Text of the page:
Tuesday, October 20


FROM: Crijevo, Jul 30, 2007

"Reading about all the conflicts between Eurythmics and film director Michael Radford on soundtrack issues regarding his rather good film-adaptation of George Orwells novel, it is truly criminal Radford excluded the duos excellent film score for it served its purpose in all of the story's nature (read totalitarian perfection).
Unlike many that would eventually hump into the soundtrack idea of being classical, Eurythmics used the scary futurist image creating a powerful, frightening testimony. Each theme brings along a phrase accompanying both, the book and the film - the opener I Did It Just the Same offers one sole comforting leisure funk-styled piece, the rest - even deserved hits Sexcrime (1984) and Julia, control their listeners using brainwashing Newspeak phrases confronting individuals true nature of desire (Julia slides and twists from emotional to frigid, ultimately synthetic state of mind). Predominantly instrumental with occasional vocal improvs of Annie Lennox, this is Eurythmics most avangarde offering - using electronics in claustrophobic kind of way, expressing Orwellian stage to its maximum (powered by strange choice of percussion during the process), marking all of the 1984s society's paranoias and misbliefs as enforced by The Party.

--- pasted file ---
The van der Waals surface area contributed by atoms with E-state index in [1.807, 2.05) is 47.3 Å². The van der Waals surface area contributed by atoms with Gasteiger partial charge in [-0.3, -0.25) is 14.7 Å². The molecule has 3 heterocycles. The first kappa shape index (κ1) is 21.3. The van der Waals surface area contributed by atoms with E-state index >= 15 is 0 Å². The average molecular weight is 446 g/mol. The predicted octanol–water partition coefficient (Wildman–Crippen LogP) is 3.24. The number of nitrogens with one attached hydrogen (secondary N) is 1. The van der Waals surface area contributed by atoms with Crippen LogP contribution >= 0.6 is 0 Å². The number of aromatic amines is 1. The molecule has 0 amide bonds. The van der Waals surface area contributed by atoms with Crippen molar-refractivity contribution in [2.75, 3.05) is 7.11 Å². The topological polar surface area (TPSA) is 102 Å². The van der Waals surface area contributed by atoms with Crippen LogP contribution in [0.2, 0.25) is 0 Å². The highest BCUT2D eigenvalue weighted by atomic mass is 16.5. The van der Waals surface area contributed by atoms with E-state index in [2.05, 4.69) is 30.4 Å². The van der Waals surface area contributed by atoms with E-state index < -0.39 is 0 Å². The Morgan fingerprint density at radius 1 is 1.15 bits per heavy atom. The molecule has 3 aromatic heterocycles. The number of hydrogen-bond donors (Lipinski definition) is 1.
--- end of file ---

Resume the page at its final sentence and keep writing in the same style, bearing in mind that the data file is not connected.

Among the pieces that do hit the nerve like a bag of bricks are For the Love of Big Brother, the ultimate tale of hopelessness (continuing with a short harmonica-delivered Winston's Diary, suggesting the decency/danger of silent/thought rebellion/conspiracy; propaganda-anthem Doubleplusgood with excellent vocal cut-up effects, delivered in sort of a sinister reggae/rap thing, Ministry of Love with intimidating s.o.s.-like signals trance before full-blown enraging choir screams of fear and horror; Greetings From a Dead Man in similar percussive horror-fashion leaving absolutely not a single trace of hope. In the end its Room 101 that serves it precise finale - melodically promising and optimistic but between the lines threatening and with extreme aggression - Lennoxs vocal tuning here demonstrates fear struggles before the ending sequence embarks with brutal iron shutting.
Considering the book, the film and the very idea, it is truly bizarre how people today perceive Big Brother as something of a certain entertainment. The fun aspect of today's version, however, proves it is no less different but transferred into a perverse state of play where people corrupt their own dignity for money."

No comments: